United States v. One 1973 Pontiac Grand Am, 413 F. Supp. 163 (W.D. Tex. 1976)

US District Court for the Western District of Texas - 413 F. Supp. 163 (W.D. Tex. 1976)
May 11, 1976

413 F. Supp. 163 (1976)

UNITED STATES of America
v.
ONE 1973 PONTIAC GRAND AM, SERIAL NO. 2H37T3P177852.

Civ. No. SA-75-CA-105.

United States District Court, W. D. Texas, San Antonio Division.

May 11, 1976.

*164 Edward M. Johnson, Asst. U. S. Atty., San Antonio, Tex., for libelant U. S.

Charles D. Butts and Fred A. Semaan, San Antonio, Tex., for claimant Andrew Hurtado Mauricio.

 
MEMORANDUM OPINION AND ORDER

JOHN H. WOOD, Jr., District Judge.

The instant forfeiture action was brought against the subject vehicle by the libelant pursuant to the provisions of 19 U.S.C. § 1595a, 21 U.S.C. § 881(a) (4) and (d) and 49 U.S.C. § 782. The Complaint alleges that on or about August 14, 1974, the respondent vehicle was intended for use and was used to facilitate the unlawful importation, transportation, concealment, harboring, and possession of heroin.

On April 19, 1975, a hearing to determine probable cause was held and the libelant established through the testimony of Special Agent Al Castro, Drug Enforcement Administration, that on August 14, 1974, Agent Castro finalized arrangements with Ernest Zamarripa for a delivery of twenty-four (24) ounces of heroin which was to be delivered at 4:30 p. m. that afternoon in the parking lot of a local department store. At the designated time, Mr. Zamarripa arrived in a Volkswagen which was being followed by the respondent 1973 Pontiac Grand Am.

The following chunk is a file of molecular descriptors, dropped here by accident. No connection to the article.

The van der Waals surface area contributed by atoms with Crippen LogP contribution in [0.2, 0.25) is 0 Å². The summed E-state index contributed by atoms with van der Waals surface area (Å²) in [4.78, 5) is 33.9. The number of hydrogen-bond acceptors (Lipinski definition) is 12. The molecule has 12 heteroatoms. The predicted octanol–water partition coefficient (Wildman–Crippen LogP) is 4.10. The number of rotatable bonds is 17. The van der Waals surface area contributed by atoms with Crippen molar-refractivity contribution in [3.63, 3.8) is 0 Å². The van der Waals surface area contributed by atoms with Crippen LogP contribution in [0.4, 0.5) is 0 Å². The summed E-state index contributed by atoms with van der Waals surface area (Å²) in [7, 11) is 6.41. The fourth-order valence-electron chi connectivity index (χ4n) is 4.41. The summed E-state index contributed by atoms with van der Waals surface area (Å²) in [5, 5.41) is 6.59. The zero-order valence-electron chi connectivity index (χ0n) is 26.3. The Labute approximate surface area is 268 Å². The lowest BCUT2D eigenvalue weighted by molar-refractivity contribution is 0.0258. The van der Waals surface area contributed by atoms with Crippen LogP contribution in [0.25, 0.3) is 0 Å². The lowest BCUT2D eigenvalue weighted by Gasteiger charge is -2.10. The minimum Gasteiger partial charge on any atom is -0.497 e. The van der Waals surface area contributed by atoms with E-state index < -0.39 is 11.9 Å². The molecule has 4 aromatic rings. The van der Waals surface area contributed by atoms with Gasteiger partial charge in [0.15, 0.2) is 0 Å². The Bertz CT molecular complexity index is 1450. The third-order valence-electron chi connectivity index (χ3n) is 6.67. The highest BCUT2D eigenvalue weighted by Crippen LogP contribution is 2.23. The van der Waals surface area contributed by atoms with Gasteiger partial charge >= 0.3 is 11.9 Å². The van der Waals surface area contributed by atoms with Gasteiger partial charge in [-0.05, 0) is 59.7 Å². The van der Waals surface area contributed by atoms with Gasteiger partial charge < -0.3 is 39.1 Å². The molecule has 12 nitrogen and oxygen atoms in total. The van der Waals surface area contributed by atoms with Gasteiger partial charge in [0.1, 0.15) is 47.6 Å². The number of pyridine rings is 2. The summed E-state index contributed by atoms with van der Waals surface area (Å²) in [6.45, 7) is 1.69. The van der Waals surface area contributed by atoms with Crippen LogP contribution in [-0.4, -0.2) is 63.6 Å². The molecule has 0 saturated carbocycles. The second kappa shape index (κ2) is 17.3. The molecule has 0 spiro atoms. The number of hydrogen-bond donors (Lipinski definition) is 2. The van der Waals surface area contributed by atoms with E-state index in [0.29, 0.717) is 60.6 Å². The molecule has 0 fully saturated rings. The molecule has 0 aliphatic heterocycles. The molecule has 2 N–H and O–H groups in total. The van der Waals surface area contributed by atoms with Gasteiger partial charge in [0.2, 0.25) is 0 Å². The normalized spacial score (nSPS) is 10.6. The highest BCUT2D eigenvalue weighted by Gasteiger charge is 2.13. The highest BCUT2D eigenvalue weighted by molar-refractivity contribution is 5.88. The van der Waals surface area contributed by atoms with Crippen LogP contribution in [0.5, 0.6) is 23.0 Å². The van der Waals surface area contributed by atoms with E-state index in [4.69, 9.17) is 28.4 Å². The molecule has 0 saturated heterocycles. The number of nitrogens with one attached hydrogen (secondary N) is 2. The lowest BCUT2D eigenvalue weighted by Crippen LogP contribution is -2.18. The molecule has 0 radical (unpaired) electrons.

During the transaction being conducted by Agent Castro and Ernest Zamarripa, the occupants of the Pontiac were intently observing the negotiations with apparent unusual interest. Following the transaction, Agent Castro returned to his vehicle and gave a pre-arranged arrest signal, at which point the driver of the respondent Pontiac rapidly departed his vehicle and proceeded at a quick pace into the adjacent department store. The driver of the Pontiac and his passenger were arrested within seconds and the passenger was found to be in possession of 2.5 grams of heroin. The claimant, who was driving the subject Pontiac and is the registered owner of same, denied all knowledge of the heroin transaction and the fact that his passenger was in possession of heroin while riding in the claimant's vehicle. The claimant testified that he had come to the department store to buy a tie, although Agent Castro testified that he was told by Ernest Zamarripa that the 24-ounces of heroin belonged to the occupants of the subject Pontiac.

The Court is of the opinion that probable cause for the seizure of the respondent vehicle and the institution of the instant forfeiture proceeding has been established by the libelant and that the claimant has failed to show that the seizure and forfeiture were not within the statutes.

 
THE FORFEITURE ISSUE